From the author of The Sound of Things Falling, a "brilliant new novel" (New York Times Book Review) and one of the most buzzed about books of the year!
"One of the most original new voices of Latin American literature." -- Mario Vargas Llosa, winner of the Nobel Prize for Literature
“Unlike anything written by his Latin American contemporaries” (The Financial Times) The Informers secured Juan Gabriel Vásquez’s place as one of the most original and exuberantly talented novelist working today. Now he returns with an ingenious new novel of historical invention.
On the day of Joseph Conrad's death in 1924, the Colombian-born José Altamirano begins to write and cannot stop. Many years before, he confessed to Conrad his life's every delicious detail—from his country's heroic revolutions to his darkest solitary moments. Those intimate recollections became Nostromo, a novel that solidified Conrad’s fame and turned Altamirano’s reality into a work of fiction. Now Conrad is dead, but the slate is by no means clear—Nostromo will live on and Altamirano must write himself back into existence.
As the destinies of real empires collide with the murky realities of imagined ones, Vásquez takes us from a flourishing twentieth-century London to the lawless fury of a blooming Panama and back in a labyrinthine quest to reclaim the past—of both a country and a man.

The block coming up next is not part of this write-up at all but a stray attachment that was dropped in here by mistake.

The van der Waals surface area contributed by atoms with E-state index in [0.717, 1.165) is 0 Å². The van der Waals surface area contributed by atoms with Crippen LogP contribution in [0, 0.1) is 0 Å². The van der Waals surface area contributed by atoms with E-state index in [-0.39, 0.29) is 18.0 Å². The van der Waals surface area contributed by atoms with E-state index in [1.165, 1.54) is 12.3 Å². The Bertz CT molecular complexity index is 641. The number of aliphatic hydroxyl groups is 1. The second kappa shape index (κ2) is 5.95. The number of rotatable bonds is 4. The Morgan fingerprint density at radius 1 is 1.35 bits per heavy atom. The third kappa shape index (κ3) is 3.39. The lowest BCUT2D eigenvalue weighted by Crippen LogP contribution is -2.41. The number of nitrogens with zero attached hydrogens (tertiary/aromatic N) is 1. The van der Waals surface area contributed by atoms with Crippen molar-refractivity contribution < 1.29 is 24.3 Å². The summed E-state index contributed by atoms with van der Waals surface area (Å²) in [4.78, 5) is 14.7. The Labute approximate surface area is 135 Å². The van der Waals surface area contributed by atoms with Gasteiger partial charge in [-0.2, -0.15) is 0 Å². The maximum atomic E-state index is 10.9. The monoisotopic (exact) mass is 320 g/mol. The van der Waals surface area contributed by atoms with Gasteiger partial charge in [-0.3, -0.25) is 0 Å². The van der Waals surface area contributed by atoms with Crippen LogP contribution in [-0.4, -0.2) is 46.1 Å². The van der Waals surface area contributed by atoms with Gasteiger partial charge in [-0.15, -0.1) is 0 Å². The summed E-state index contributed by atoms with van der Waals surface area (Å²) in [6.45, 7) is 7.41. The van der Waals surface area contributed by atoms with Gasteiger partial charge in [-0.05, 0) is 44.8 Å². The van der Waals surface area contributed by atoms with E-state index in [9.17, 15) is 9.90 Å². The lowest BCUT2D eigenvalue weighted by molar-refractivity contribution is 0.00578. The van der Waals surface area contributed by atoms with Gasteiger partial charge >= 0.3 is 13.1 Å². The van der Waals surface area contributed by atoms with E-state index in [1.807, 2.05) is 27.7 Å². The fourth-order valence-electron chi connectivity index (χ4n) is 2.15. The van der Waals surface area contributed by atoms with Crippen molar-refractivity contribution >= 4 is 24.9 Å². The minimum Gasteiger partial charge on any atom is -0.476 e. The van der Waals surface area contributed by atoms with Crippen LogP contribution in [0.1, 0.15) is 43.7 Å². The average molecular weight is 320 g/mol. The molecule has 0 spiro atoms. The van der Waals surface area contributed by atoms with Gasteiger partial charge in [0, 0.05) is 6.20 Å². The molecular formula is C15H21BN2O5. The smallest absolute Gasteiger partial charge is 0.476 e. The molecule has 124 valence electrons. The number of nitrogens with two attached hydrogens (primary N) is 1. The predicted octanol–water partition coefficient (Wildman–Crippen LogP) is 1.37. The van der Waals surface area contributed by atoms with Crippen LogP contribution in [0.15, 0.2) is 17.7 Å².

On the day Joseph Conrad dies in England, the Colombian-born Jos Altamirano begins to write, for the edification of his daughter, the true story of his life and country, which were taken, compressed, and repurposed by Conrad in Nostromo. This is the jumping-off point for the imaginative if flawed latest from V squez (The Informers), a bristling counternovel that aims to retrieve from Conrad's work two revolutions and the endless series of coups, gunfights, and voyages that characterize Colombia's "convulsive times." Jos begins with the story of his radical, exiled father, Miguel, who he goes to find in Panama. But he finds more than he bargained for: yellow fever outbreaks, the burning of Col n, plans for a strategically imperative canal, a visit by Sarah Bernhardt and Conrad himself, whose own history is interwoven with the rest. V squez is piercing in his attentions to who documents history and how whether in letters, newspaper articles, folk songs, or literature but the litany of battles and names captured here essentially smothers the novel's potential and fails to unseat its inspiration, not because this is made of more truth than fiction but because the informed fiction that results dismisses personality, romance, and style for zealous veracity.